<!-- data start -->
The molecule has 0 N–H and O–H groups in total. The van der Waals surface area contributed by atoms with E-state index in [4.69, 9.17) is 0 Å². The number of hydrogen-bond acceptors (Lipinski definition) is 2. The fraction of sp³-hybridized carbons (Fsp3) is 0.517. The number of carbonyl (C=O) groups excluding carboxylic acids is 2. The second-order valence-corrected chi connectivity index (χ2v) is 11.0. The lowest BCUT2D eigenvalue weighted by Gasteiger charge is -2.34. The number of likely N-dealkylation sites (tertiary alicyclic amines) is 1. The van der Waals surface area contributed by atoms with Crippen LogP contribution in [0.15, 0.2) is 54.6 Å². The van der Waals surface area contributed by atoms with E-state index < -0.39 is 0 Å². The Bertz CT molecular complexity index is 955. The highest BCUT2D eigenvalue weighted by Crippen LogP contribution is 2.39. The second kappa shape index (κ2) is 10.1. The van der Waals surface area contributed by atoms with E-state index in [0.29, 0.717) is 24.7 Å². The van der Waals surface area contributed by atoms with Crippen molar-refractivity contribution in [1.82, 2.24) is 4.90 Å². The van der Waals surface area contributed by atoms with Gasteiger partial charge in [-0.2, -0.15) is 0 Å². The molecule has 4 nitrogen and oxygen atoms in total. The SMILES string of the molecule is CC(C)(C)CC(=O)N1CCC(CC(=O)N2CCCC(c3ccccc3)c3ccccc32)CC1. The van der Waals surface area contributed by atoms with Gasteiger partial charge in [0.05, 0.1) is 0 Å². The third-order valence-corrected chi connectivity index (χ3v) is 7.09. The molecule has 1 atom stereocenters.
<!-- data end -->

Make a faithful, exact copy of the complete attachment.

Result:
The molecule has 0 N–H and O–H groups in total. The van der Waals surface area contributed by atoms with E-state index in [4.69, 9.17) is 0 Å². The number of hydrogen-bond acceptors (Lipinski definition) is 2. The fraction of sp³-hybridized carbons (Fsp3) is 0.517. The number of carbonyl (C=O) groups excluding carboxylic acids is 2. The second-order valence-corrected chi connectivity index (χ2v) is 11.0. The lowest BCUT2D eigenvalue weighted by Gasteiger charge is -2.34. The number of likely N-dealkylation sites (tertiary alicyclic amines) is 1. The van der Waals surface area contributed by atoms with Crippen LogP contribution in [0.15, 0.2) is 54.6 Å². The van der Waals surface area contributed by atoms with E-state index < -0.39 is 0 Å². The Bertz CT molecular complexity index is 955. The highest BCUT2D eigenvalue weighted by Crippen LogP contribution is 2.39. The second kappa shape index (κ2) is 10.1. The van der Waals surface area contributed by atoms with E-state index in [0.29, 0.717) is 24.7 Å². The van der Waals surface area contributed by atoms with Crippen molar-refractivity contribution in [1.82, 2.24) is 4.90 Å². The van der Waals surface area contributed by atoms with Gasteiger partial charge in [-0.2, -0.15) is 0 Å². The molecule has 4 nitrogen and oxygen atoms in total. The SMILES string of the molecule is CC(C)(C)CC(=O)N1CCC(CC(=O)N2CCCC(c3ccccc3)c3ccccc32)CC1. The van der Waals surface area contributed by atoms with Gasteiger partial charge in [0.05, 0.1) is 0 Å². The third-order valence-corrected chi connectivity index (χ3v) is 7.09. The molecule has 1 atom stereocenters.